Book of the Civilized Man
Book of the Civilized Man by Daniel of Beccles (Latin: Urbanus Magnus Danielis Becclesiensis, also known as Liber Urbani, Urbanus Magnus, or Civilized Man) is believed to be the first English courtesy book (or book of manners), dating probably from the beginning of the 13th century. The book is significant because in the later Middle Ages dozens of such courtesy books were produced. Because this appears to be the first in English history, it represented a new awakening to etiquette and decorum in English court society, which occurred in the 13th century. As a general rule, a book of etiquette is a mark of a dynamic rather than a stable society, one in which there is an influx of "new" men, who have not been indoctrinated with the correct decorum from an early age and who are avid to catch up in a hurry.
- If you wish to belch, remember to look up to the ceiling.
- Do not attack your enemy while he is squatting to defecate.
- If there is something you do not want people to know, do not tell it to your wife.
- Say thank you to your host.
- Don't mount your horse in the hall.
- If visitors had already eaten, give them drink anyway.
- Loosen your reins when riding over a bridge.
- Receive gifts from great men with gratitude.
- If you are a judge, be just.
- Eating at the table of the rich, speak little.
- The book ends with "Old King Henry first gave to the uncourtly the teaching written in this book."
Historians believe that Daniel of Beccles may have been a member of Henry II's court. John Bale (16th century) wrote that he had seen a document showing Daniel in Henry's court for over 30 years. This, the fact that a Henry is mentioned in the text, and some of the manuscripts can be dated to the early 13th century, make it very probable the poem dates from that period. There a reference to a Daniel of Beccles in the "Seventh Regnal Year of King John" (circa 1206) secretly being given the patronage (advowson) of the church of Endgate in Beccles by the Abbot of Bury St Edmund's.
There are three major recurrent themes in the poem: social hierarchy, self-control and sexual morality.
The first theme is the emphasis on social hierarchy and how to behave around those of higher or lower status (lords and servants). The poem takes the general tone of addressing the reader as someone who is a "householder". This can be seen in the opening lines of the poem "Reader, if you wish to be adorned with good manners, if you wish to be respected and lead a civilized life as a noble householder...". In other words, it addresses a very minor upper percentage of the general population who own households and have servants, the class that from the 16th century might be identified as "country gentry".
The second recurrent theme is self-control, in general holding oneself inward when it comes to speaking, eating and bodily emissions. When it comes to speaking, "Be careful to whom, what, why and when you speak". He suggests it is better to keep your thoughts to yourself. When it comes to eating, he suggests small bites, not overeating, not playing with food, no using fingers to clean bowls. Also, guests and servants should not urinate in the dining hall, but the host may.
The third recurrent theme is sexual morality. The Civilized Man was clearly written for men. It offers advice on prostitutes: "If you are overcome with erotic desire when you are young and your penis drives you to go to a prostitute, do not go to a common whore; empty your testicles quickly and depart quickly." He offers advice on how to pick a wife, which includes looking at her property value and personal traits. Following a tradition inherited from antiquity, Daniel describes women as lustful and untrustworthy. The poem describes a woman lying in bed with her husband, with her thoughts on to her secret lover: "The lascivious woman throws herself around the neck of her lover, her fingers give him those secret touches that she denies to her husband in bed; one wicked act with her lover pleases the lascivious adulteress more than a hundred with her husband; women's minds always burn for the forbidden." He says she is always ready to fornicate "with a cook or a half-wit, a peasant or a ploughman, or a chaplain... what she longs for is a thick, leaping, robust piece of equipment, long, smooth and stiff... such are the things that charm and delight women". Daniel had a nearly pathological view of the promiscuity of women, but despite this he says "Whatever your wife does, do not damage your marriage" and he goes on to say "if you are jealous, do not whisper a word about it... when you are jealous, learn to look up at the ceiling." The message is clearly in the same theme of holding inward and avoiding any embarrassments at all cost.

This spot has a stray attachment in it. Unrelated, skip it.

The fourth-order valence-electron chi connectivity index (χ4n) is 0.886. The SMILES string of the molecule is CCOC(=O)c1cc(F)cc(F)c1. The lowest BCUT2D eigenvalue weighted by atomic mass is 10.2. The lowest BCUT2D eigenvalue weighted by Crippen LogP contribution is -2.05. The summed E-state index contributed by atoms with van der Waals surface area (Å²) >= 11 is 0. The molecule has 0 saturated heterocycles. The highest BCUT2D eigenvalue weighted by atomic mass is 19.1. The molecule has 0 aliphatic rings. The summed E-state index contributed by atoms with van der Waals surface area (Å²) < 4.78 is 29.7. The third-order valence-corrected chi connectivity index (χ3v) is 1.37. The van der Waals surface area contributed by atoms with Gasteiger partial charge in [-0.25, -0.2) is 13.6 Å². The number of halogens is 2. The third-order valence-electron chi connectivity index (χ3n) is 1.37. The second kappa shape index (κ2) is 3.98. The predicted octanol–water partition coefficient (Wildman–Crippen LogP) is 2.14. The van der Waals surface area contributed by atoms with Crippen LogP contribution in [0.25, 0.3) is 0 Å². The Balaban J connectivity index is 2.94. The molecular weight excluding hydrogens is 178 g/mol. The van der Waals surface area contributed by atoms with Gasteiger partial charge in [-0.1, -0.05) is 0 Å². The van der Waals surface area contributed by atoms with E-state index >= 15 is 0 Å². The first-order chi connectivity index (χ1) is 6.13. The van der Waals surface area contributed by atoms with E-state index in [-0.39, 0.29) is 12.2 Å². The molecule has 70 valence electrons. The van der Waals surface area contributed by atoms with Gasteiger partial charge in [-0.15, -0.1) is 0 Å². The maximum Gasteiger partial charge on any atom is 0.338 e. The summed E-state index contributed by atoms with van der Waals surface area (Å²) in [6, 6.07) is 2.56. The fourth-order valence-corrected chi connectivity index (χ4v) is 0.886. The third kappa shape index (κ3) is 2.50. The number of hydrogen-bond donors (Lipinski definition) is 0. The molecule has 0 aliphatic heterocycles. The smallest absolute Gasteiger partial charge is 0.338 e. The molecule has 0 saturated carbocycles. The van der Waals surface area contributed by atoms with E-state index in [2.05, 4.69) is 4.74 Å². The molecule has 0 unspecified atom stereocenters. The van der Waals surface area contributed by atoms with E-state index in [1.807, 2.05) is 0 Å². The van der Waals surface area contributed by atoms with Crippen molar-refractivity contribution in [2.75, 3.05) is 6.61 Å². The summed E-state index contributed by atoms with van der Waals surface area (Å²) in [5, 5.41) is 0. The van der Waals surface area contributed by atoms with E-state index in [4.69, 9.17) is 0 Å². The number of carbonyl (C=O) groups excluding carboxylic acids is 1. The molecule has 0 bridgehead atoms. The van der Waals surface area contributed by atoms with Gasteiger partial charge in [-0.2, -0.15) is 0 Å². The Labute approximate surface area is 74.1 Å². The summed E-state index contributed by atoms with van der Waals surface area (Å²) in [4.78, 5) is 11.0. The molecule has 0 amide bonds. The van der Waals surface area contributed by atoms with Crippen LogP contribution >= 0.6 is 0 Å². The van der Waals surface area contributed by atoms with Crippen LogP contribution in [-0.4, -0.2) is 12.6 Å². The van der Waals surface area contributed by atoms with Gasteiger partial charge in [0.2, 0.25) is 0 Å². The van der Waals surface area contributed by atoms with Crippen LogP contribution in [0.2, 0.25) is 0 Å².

Daniel's advice comes to a climax in what is perhaps the most difficult situation of all: the wife of one's lord makes a sexual proposition. It is a combination of the three problems: hierarchical relationships, control of bodily emissions, and sexual morality. Daniel's solution? Pretend to be ill.
- Urbanus Magnus Danielis Becclesiensis, ed. J. Gilbart Smyly (Dublin, 1939).
- Danziger, Danny & Gillingham, John, 1215 - The Year of the Magna Carta (Coronet Books: Hodder and Stoughton, c2003), sub verbum Daniel of Beccles, p. 313.
- Gillingham, John, "From Civilitas to Civility: Codes of Manners in Medieval and Early Modern England", Transactions of the Royal Historical Society (2002), 6:267-289 Cambridge University Press.
- Kerr, Julie "The Open Door: Hospitality and Honour in Twelfth/Early Thirteenth-Century England.", History 87 (287), 322-335. (2002)
- Robert Bartlett. England Under the Norman and Angevin Kings, 1075-1225. Chapter 11.4: "Manners." Oxford: Oxford University Press, 2002.
- Daniel of Beccles,pub A D Frith ISBN 978-0-9515985-5-9